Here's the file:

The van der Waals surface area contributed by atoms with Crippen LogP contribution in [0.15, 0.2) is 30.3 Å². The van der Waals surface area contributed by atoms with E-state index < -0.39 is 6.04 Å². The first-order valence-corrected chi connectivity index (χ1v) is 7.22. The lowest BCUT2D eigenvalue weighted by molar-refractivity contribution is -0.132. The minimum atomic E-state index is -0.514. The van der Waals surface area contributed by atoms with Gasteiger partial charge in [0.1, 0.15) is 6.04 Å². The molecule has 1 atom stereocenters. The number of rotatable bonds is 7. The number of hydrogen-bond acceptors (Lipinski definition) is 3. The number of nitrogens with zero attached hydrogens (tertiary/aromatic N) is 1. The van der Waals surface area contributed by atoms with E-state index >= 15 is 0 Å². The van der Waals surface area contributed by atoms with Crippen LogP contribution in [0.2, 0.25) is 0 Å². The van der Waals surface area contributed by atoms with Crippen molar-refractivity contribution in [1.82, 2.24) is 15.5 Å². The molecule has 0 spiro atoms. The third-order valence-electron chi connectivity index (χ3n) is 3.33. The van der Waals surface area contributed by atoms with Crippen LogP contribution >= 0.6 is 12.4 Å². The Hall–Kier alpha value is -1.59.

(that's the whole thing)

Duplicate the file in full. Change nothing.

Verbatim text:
The van der Waals surface area contributed by atoms with Crippen LogP contribution in [0.15, 0.2) is 30.3 Å². The van der Waals surface area contributed by atoms with E-state index < -0.39 is 6.04 Å². The first-order valence-corrected chi connectivity index (χ1v) is 7.22. The lowest BCUT2D eigenvalue weighted by molar-refractivity contribution is -0.132. The minimum atomic E-state index is -0.514. The van der Waals surface area contributed by atoms with Gasteiger partial charge in [0.1, 0.15) is 6.04 Å². The molecule has 1 atom stereocenters. The number of rotatable bonds is 7. The number of hydrogen-bond acceptors (Lipinski definition) is 3. The number of nitrogens with zero attached hydrogens (tertiary/aromatic N) is 1. The van der Waals surface area contributed by atoms with E-state index >= 15 is 0 Å². The van der Waals surface area contributed by atoms with Crippen LogP contribution in [0.2, 0.25) is 0 Å². The van der Waals surface area contributed by atoms with Crippen molar-refractivity contribution in [1.82, 2.24) is 15.5 Å². The molecule has 0 spiro atoms. The third-order valence-electron chi connectivity index (χ3n) is 3.33. The van der Waals surface area contributed by atoms with Crippen LogP contribution >= 0.6 is 12.4 Å². The Hall–Kier alpha value is -1.59.